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Pedro Romero Sherry Cream Full Sweet 750ML
Sku: 63480
This value-priced sherry emerges from the village of Sanlucar de Barrameda, said to produce higher acid sherries than those from the more famous Jerez. Robert Parker reviewed this lineup in TWA ...more
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Type: Still wine
Reg. $9.99
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This value-priced sherry emerges from the village of Sanlucar de Barrameda, said to produce higher acid sherries than those from the more famous Jerez. Robert Parker reviewed this lineup in TWA #159 and because these are essentially the same wines (drawn from the same Soleras), I will keep my comments brief. There are two basic style of sherry, Fino and Oloroso, and all of the others are offshoots of these. For example, the principal difference between the Dry and Medium Dry Amontillado (Amontillado is a lightly oxidized Fino style) is that latter has had 10% Pedro Ximinez added as a sweetening agent. The principal difference between the Dry Oloroso, the Medium Dry Oloroso, and the Cream (an Oloroso style) is that latter two have had 20% and 40% Pedro Ximinez added to the base Oloroso respectively. The drier styles are better served with savory courses or as aperitifs, the sweeter styles (Moscatel and Pedro Ximinez) at the end of meals with dessert. This is a well made sherry at a great price that merits serious consumer interest. [Robert Parker's original notes which Jay Miller refers to above:"The Cream Sherry Full Sweet is an Olorosso blended with Pedro Ximenez. Medium dark amber-colored, soft, and sweet, with broad, savory, creamy, nutty flavors, this beauty should be consumed at the end of a meal, or as the importer suggested, poured over vanilla ice cream. Score 90 Points"] Score: 89. —Jay Miller, February 28, 2007.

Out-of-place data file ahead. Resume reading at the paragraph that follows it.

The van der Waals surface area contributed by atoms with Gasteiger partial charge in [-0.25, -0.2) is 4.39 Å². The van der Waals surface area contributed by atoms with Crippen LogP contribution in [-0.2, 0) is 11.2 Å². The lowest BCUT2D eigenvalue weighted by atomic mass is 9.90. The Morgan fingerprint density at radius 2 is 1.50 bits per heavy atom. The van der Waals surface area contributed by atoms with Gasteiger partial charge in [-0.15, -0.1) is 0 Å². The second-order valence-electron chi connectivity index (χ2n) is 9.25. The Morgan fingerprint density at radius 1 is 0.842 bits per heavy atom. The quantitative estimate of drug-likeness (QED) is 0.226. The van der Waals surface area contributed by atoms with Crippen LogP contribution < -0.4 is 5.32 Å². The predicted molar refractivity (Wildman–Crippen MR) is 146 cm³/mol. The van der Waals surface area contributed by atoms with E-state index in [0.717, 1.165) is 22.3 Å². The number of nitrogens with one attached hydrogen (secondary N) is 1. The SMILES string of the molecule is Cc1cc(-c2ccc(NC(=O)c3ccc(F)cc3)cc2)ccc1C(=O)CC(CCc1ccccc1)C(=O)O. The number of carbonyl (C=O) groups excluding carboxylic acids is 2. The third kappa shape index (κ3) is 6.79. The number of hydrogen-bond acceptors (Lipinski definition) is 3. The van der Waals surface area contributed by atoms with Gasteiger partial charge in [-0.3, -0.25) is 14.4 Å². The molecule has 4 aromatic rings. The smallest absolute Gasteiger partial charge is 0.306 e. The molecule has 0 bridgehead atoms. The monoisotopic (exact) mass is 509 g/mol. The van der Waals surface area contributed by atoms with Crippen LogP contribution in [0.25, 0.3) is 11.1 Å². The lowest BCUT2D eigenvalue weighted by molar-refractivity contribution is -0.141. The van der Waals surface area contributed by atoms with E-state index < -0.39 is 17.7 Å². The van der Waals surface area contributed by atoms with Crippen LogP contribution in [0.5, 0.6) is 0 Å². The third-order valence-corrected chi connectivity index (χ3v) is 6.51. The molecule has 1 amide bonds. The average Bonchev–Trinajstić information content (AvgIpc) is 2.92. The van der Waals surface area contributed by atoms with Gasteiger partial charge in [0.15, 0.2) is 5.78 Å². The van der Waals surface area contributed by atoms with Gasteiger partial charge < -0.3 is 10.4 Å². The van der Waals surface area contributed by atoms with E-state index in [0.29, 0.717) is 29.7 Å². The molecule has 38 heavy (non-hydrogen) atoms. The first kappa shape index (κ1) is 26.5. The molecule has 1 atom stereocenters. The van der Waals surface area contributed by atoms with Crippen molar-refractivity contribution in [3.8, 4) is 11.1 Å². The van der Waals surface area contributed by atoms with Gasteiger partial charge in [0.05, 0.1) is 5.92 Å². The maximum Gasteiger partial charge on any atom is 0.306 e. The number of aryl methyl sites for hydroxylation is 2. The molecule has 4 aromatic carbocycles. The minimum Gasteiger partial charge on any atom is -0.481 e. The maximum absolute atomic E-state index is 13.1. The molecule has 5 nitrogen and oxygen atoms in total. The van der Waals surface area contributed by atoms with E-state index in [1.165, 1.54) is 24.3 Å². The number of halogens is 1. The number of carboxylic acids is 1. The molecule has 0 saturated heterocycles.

Review
This value-priced sherry emerges from the village of Sanlucar de Barrameda, said to produce higher acid sherries than those from the more famous Jerez. Robert Parker reviewed this lineup in TWA #159 and because these are essentially the same wines (drawn from the same Soleras), I will keep my comments brief. There are two basic style of sherry, Fino and Oloroso, and all of the others are offshoots of these. For example, the principal difference between the Dry and Medium Dry Amontillado (Amontillado is a lightly oxidized Fino style) is that latter has had 10% Pedro Ximinez added as a sweetening agent. The principal difference between the Dry Oloroso, the Medium Dry Oloroso, and the Cream (an Oloroso style) is that latter two have had 20% and 40% Pedro Ximinez added to the base Oloroso respectively. The drier styles are better served with savory courses or as aperitifs, the sweeter styles (Moscatel and Pedro Ximinez) at the end of meals with dessert. This is a well made sherry at a great price that merits serious consumer interest. [Robert Parker's original notes which Jay Miller refers to above:"The Cream Sherry Full Sweet is an Olorosso blended with Pedro Ximenez. Medium dark amber-colored, soft, and sweet, with broad, savory, creamy, nutty flavors, this beauty should be consumed at the end of a meal, or as the importer suggested, poured over vanilla ice cream. Score 90 Points"] Score: 89. —Jay Miller, February 28, 2007.